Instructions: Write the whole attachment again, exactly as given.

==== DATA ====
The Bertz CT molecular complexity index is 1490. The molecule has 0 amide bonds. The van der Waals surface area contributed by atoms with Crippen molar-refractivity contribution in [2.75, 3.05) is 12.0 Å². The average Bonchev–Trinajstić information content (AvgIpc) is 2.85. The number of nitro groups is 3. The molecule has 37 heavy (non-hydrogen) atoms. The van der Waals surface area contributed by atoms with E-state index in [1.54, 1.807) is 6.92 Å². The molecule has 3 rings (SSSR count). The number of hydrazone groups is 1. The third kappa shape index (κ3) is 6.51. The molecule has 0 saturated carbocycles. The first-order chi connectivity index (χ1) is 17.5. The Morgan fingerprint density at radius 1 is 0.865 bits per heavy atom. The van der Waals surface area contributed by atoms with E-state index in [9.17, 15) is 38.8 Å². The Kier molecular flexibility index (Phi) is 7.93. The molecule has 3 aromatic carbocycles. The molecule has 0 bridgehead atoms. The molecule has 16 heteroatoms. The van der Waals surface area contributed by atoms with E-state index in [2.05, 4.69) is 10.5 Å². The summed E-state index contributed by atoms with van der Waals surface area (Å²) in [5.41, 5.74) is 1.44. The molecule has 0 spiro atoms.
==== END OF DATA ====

The Bertz CT molecular complexity index is 1490. The molecule has 0 amide bonds. The van der Waals surface area contributed by atoms with Crippen molar-refractivity contribution in [2.75, 3.05) is 12.0 Å². The average Bonchev–Trinajstić information content (AvgIpc) is 2.85. The number of nitro groups is 3. The molecule has 37 heavy (non-hydrogen) atoms. The van der Waals surface area contributed by atoms with E-state index in [1.54, 1.807) is 6.92 Å². The molecule has 3 rings (SSSR count). The number of hydrazone groups is 1. The third kappa shape index (κ3) is 6.51. The molecule has 0 saturated carbocycles. The first-order chi connectivity index (χ1) is 17.5. The Morgan fingerprint density at radius 1 is 0.865 bits per heavy atom. The van der Waals surface area contributed by atoms with E-state index in [9.17, 15) is 38.8 Å². The Kier molecular flexibility index (Phi) is 7.93. The molecule has 3 aromatic carbocycles. The molecule has 0 bridgehead atoms. The molecule has 16 heteroatoms. The van der Waals surface area contributed by atoms with E-state index in [2.05, 4.69) is 10.5 Å². The summed E-state index contributed by atoms with van der Waals surface area (Å²) in [5.41, 5.74) is 1.44. The molecule has 0 spiro atoms.